- Hammertoes and bunions: Hammertoes and bunions are issues with your feet bones; a hammertoe is a toe that doesn’t bend properly while a bunion occurs when the joint of the big toe becomes pushed out of place.
- Arthritis: The foot has 33 different joints, meaning it is a prime candidate for arthritis, which may generally be caused by normal wear and tear and inflammation on the joints. Podiatrists may treat arthritis of the foot with orthopedic shoes, drugs, and physical therapy. In the worst cases, this can be treated with surgery. This is also commonly related with sports medicine.
- Heel pain: Heel pain is a common issue that most people may have to deal with at some point, with the most common cause of heel pain being heel spurs (calcium buildup at the bottom of the bone, which is caused by being overweight, badly-fitting shoes, or excessive running). Other causes of heel pain include plantar fasciitis and Achilles tendinitis.
- Sprains and fractures: Sprains and fractures are common around the feet and ankles, particularly when it comes to sports. Podiatrists often work with sports medicine as athletes commonly need specialized care for their foot and ankle problems.
- Nail disorders: Infections are common in the toenails, caused by ingrown toenails or fungus. Nails may need to be properly trimmed or removed when this occurs, which is best done by a podiatrist.
- Growing pains: Children may sometimes experience growing pains in their feet during periods of growth, and require the help of a podiatrist to adjust properly. When a child has flat feet, toes that fail to line up properly, or inward-pointing feet, then a podiatry might recommend braces, insoles, special foot ankle exercises, or surgery.
Why Should I See a Podiatrist Instead of a Regular Doctor?
Many people may find themselves unwilling to see specialty doctors like podiatrists when they can visit their general practitioner instead. The benefit of seeing a podiatrist when you have a clear foot pain or condition related to your lower legs and feet is that you are guaranteed to receive the proper diagnosis and treatment. You also save yourself time, as a general practitioner will most likely refer you to see a podiatrist once they hear about your foot problems.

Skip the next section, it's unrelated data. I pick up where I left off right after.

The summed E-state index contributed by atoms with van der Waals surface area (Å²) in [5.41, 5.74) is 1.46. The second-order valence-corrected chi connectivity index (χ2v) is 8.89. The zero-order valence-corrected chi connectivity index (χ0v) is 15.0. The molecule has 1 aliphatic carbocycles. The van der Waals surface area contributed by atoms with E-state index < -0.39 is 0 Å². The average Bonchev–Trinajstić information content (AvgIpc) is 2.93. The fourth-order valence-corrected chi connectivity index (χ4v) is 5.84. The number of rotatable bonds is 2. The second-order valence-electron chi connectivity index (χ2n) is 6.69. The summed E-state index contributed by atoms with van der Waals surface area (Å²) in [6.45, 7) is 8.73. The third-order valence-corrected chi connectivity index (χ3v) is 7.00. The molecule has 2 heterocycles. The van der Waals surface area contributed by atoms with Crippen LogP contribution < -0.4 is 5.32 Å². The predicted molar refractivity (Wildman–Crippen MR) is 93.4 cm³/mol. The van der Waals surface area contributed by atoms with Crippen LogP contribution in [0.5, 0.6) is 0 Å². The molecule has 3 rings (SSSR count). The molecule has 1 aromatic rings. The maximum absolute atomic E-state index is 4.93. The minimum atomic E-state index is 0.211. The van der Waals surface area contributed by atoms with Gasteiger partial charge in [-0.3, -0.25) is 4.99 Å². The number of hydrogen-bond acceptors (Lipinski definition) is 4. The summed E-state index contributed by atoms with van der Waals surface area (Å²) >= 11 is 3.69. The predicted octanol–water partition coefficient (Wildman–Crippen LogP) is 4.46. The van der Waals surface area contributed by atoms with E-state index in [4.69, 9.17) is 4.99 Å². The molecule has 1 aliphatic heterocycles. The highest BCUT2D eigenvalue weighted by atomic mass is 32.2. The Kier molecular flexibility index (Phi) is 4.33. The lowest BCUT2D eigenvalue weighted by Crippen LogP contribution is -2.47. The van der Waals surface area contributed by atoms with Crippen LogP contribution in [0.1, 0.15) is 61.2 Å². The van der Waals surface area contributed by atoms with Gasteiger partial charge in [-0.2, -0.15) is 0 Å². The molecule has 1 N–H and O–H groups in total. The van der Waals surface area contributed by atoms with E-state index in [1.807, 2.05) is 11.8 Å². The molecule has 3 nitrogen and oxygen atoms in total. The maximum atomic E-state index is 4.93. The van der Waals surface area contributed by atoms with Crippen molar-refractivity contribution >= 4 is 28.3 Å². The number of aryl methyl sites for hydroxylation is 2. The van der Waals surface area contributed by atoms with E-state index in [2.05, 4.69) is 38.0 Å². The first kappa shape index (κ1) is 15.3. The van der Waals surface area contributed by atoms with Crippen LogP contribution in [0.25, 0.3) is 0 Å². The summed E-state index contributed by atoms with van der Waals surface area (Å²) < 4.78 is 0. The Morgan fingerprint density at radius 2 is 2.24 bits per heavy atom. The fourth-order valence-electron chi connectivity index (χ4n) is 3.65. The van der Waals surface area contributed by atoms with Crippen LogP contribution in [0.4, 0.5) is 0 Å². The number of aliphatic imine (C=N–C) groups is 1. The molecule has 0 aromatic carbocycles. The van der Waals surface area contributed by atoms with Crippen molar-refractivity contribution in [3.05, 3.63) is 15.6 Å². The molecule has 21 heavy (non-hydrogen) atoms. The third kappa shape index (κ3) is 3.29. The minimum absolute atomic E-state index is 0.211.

Simply put, you should search for “a podiatry near me” when you are experiencing the following foot conditions:
- Foot or ankle pain
- Peeling or scaling of the bottom of the foot
- Growths like pimples or warts on the foot
- Cuts or cracks on the foot that won’t heal
- Infected or thick toenail foot problems
How are Podiatrists Different from Orthopedists?
Orthopedists are another kind of doctor that specialize in foot problems, however, unlike podiatrists, orthopedists have the training and authority to treat the rest of the body on top of the foot as opposed to typical podiatric medical health care.
This gives them a more general understanding of musculoskeletal pains and conditions, while podiatric medicine focuses more on foot health conditions like calluses, heel spurs, toenail disorders, and other foot-centric issues.
You should see a podiatrist over an orthopedist when you are still unsure of the exact cause of your foot pain.
Read more: How Do Podiatrists Remove Cracked Heels?